Burmester 001 CD player Page 3
Listening: Phase Two
One of the Burmester 001's selling points is that, with its switching capability, variable output, and topflight analog output stage, it can be used as a preamp as well as a CD player. Over the years, I've auditioned many players with similar capabilities—on paper, at least—but for the most part, they didn't deliver on the promise. Often their I/O capability was, at best, limited; for the most part, I preferred their sound through a preamp.
My first attempt to use the Burmester 001 sans preamp involved simply switching it to variable output and moving the Audience Au24 unbalanced interconnects from the preamp's output to the 001's. The sound was undeniably better. There was a reduced noise floor, most noticeable as a deeper soundstage, blacker silences, and a much better sense of the air and space around instruments. But the major components of the 001's personality—the warm tonal balance, the softened transients, the largish images, the lack of air—were all still there.
But the Burmester is a true balanced design. Someone smart once said to me, "You're paying for two sets of circuitry. Why would you use just one?" So I moved on to configuration three, replacing the unbalanced Au24 runs between the 001 and Levinson No.20.6s with balanced 6m lengths of Wireworld Gold Eclipse II.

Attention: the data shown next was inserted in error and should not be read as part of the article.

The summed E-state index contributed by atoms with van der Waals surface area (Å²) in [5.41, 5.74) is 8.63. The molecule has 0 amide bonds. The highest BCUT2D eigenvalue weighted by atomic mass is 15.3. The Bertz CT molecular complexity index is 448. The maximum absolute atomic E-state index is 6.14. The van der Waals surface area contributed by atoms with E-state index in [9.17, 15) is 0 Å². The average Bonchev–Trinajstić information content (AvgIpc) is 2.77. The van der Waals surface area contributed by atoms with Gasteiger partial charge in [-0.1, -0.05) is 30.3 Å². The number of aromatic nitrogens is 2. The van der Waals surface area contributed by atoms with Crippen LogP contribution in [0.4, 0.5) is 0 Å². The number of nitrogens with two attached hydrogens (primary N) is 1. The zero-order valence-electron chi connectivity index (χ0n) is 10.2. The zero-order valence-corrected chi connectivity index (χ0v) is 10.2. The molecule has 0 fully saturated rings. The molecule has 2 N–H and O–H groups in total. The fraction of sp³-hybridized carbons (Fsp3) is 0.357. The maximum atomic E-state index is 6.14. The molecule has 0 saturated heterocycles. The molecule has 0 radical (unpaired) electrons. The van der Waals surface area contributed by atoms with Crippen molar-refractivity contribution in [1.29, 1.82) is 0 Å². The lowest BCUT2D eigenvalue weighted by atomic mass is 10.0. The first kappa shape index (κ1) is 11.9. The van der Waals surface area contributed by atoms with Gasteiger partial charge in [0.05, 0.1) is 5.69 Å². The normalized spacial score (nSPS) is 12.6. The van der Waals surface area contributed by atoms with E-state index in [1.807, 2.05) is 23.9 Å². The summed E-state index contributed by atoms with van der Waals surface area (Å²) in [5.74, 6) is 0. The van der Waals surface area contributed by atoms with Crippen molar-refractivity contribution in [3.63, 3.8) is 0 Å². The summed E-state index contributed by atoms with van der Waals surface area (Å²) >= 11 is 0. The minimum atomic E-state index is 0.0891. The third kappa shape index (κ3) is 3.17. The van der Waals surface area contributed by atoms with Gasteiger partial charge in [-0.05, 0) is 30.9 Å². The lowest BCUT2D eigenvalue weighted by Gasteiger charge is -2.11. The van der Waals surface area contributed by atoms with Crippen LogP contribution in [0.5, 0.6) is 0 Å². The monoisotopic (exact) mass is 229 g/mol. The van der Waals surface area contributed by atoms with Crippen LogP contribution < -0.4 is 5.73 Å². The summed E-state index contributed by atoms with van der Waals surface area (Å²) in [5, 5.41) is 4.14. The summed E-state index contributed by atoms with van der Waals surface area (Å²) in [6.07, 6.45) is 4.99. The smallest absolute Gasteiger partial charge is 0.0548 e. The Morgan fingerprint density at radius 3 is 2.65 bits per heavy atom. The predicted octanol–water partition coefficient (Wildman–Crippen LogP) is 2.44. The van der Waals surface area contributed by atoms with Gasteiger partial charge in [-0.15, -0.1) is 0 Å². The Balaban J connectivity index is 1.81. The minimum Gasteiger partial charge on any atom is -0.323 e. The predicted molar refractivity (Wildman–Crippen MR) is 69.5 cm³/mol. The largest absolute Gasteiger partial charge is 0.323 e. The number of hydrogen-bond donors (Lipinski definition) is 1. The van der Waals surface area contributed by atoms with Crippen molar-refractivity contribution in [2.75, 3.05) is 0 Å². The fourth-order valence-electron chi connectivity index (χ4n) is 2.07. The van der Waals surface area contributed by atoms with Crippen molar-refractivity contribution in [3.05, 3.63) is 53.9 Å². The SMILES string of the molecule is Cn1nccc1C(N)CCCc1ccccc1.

The first line in my listening notes is "incredible!!!!!!," underlined twice. Yes, it was still the same player, but its strengths were magnified. The incredibly three-dimensional images were even more solid, and the soundstage went from merely "really deep" to cavernous. I could hear between and around images, and directly back, way back to the farthest rear corners of the stage. Silences were blacker still, and the wonderful tonal colors even more rich and vibrant. And the textures of the sounds—the clarinet's woodiness, or Rickie Lee Jones' vocal nuances—were even more detailed and realistic.
But more significant, the characteristics that had made the 001 seem a bit too gorgeous in my first configuration were now gone, or nearly so. Dynamics were now realistic, from the tiniest subtleties to the most explosive transients. In fact, in this configuration, the 001 smartly leapfrogged my reference setup in terms of immediacy. On The Poll Winners, Ray Brown, Shelly Manne, and Barney Kessel not only woke up, I was now in the studio with them—umpteen layers of electromechanical processing had been removed from the music.
It was a similar case with Naked Songs—I was magically transported to Rickie Lee Jones' show. Her guitar snapped and rang exactly as it should, and her voice not only regained its myriad inflections, it was rendered with a natural ease and body that made my reference system sound strained, two-dimensional, and a bit thin. Edge definition sharpened up as well. Her voice was more sharply defined in space, and the image of her guitar was more distinct, with a tightly focused picture of the pick against the strings, surrounded by the larger, resonating body.